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  1. #1
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    2nd Bike options

    So right now I have a Specialized Allez Sprint which I currently ride and like. I am wanting a second bike for longer rides and a more relaxed position. I have been going over and over between an endurance bike or race bike which is not so much dedicated to "crit". I really love all of the bikes and what they offer. Below are the ones I like and can probably find locally.

    Giant TCR Adv 2
    Giant Defy
    Trek Domane/Emonda
    CAAD12 or Synapse

    Now I know they all are carbon except the CAAD12. Based on reviews and the looks I added this one as well.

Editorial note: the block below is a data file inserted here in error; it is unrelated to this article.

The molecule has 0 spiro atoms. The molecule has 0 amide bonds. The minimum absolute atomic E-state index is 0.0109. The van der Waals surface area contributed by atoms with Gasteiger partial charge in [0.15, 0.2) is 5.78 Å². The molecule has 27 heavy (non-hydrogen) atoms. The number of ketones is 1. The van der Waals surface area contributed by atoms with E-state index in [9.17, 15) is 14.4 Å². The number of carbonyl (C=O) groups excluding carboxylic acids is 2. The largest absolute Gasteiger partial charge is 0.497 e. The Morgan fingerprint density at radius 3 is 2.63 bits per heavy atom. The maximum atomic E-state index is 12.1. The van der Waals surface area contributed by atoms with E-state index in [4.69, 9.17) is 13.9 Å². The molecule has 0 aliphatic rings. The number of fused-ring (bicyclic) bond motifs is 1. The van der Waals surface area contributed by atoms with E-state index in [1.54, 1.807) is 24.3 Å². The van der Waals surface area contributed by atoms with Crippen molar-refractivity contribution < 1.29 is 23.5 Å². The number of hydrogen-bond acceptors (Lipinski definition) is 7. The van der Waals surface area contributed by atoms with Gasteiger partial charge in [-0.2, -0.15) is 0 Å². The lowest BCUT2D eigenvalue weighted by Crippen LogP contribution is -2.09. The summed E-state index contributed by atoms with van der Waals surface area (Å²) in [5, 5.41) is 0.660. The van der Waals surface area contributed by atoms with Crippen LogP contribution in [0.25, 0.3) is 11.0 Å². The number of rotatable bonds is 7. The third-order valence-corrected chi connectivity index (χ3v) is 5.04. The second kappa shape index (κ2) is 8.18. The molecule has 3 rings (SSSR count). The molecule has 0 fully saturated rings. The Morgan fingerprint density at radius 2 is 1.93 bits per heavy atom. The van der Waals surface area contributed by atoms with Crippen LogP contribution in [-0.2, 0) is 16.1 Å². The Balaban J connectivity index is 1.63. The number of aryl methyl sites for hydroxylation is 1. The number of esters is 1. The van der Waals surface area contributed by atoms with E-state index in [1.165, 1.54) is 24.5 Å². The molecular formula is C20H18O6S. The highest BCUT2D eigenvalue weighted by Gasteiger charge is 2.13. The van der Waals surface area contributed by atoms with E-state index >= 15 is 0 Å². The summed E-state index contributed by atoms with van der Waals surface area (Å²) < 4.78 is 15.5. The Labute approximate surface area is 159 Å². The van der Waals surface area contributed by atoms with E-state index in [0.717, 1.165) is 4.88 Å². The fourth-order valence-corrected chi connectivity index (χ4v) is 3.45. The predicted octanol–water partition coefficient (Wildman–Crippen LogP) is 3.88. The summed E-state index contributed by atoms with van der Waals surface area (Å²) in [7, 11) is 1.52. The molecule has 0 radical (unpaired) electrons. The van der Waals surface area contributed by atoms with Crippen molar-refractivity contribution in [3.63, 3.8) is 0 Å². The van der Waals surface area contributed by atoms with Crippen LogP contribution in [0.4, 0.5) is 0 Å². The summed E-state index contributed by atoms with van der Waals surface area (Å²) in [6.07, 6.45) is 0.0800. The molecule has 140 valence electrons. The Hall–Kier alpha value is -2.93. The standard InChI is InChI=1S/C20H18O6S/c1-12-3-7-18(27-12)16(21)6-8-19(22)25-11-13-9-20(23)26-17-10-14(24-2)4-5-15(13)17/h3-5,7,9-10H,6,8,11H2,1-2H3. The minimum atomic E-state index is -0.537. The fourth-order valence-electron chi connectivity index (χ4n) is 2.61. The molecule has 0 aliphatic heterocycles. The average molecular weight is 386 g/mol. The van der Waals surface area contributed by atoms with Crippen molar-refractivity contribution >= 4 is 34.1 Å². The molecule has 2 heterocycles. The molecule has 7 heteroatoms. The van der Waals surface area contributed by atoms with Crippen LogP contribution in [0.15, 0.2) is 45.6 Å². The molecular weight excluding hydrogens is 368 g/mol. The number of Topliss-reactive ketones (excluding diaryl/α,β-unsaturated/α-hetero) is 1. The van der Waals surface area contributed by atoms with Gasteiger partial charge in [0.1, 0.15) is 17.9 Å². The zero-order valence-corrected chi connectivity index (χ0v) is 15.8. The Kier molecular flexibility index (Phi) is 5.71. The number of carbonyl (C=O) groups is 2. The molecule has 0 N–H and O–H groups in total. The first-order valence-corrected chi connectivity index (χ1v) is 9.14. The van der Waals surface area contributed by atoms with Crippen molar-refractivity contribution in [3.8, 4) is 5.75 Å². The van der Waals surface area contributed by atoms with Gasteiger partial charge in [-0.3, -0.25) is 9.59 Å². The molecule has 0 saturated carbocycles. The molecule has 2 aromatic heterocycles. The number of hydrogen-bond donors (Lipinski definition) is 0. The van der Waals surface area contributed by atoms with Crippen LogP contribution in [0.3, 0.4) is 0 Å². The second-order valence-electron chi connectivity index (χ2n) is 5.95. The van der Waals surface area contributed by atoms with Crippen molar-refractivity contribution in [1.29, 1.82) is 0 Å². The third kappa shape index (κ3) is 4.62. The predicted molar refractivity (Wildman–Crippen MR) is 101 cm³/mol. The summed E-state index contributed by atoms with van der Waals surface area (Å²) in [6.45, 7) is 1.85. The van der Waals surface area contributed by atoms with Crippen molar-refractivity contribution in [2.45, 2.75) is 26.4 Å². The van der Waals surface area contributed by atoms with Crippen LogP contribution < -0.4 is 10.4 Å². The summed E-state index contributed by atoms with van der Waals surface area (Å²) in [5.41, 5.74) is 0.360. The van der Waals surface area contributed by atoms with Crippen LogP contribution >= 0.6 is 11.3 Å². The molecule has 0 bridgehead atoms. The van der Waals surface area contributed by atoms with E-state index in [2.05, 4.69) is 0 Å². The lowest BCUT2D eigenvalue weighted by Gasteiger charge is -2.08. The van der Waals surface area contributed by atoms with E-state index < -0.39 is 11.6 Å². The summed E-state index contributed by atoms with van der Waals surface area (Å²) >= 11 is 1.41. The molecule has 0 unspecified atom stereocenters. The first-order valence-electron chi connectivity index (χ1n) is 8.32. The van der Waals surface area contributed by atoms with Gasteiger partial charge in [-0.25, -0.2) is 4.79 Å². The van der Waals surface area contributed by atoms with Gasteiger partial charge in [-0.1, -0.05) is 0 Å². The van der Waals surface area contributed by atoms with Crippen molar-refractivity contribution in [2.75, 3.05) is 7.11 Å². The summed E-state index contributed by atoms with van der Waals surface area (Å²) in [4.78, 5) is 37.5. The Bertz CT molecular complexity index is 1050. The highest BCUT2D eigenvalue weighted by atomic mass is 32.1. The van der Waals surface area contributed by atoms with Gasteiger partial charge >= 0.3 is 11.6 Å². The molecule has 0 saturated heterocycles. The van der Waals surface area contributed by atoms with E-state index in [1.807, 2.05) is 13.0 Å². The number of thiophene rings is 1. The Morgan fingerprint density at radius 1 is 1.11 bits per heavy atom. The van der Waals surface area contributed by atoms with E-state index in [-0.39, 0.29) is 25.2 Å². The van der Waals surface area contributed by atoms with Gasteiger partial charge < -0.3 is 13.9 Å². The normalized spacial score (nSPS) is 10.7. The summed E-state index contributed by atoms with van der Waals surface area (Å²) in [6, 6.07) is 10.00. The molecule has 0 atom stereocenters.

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  2. #2
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    All reputable, go try 'em and buy the one you like.

    Personally, I've had had two friends that were both happy for a long time on older TCRs.

    I've ridden a Domane for a week when I rented it on vacation and it was solid... I'd say if my Scott Addict is like a Lotus, the Domane is like a high-end SUV.

    My father-in-law has a CAAD12 that he likes, he is a bit older and is still comfortable on it... and I have a friend who has put thousands of miles on a CAAD10 that she rides pretty much daily. She never complains about comfort.

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    To me two road bikes don't make a great deal of sense. I get the fact you want one with racing geometry and one more for touring but they're still rather similar. When I dealt with this dilemma I made the second bike more to a gravel spec(larger tires, disc brakes etc). I think this approach could also satisfy your idea of a century bike too but give you some off road options or serve as a good choice in bad weather.

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    Quote Originally Posted by Trek_5200 View Post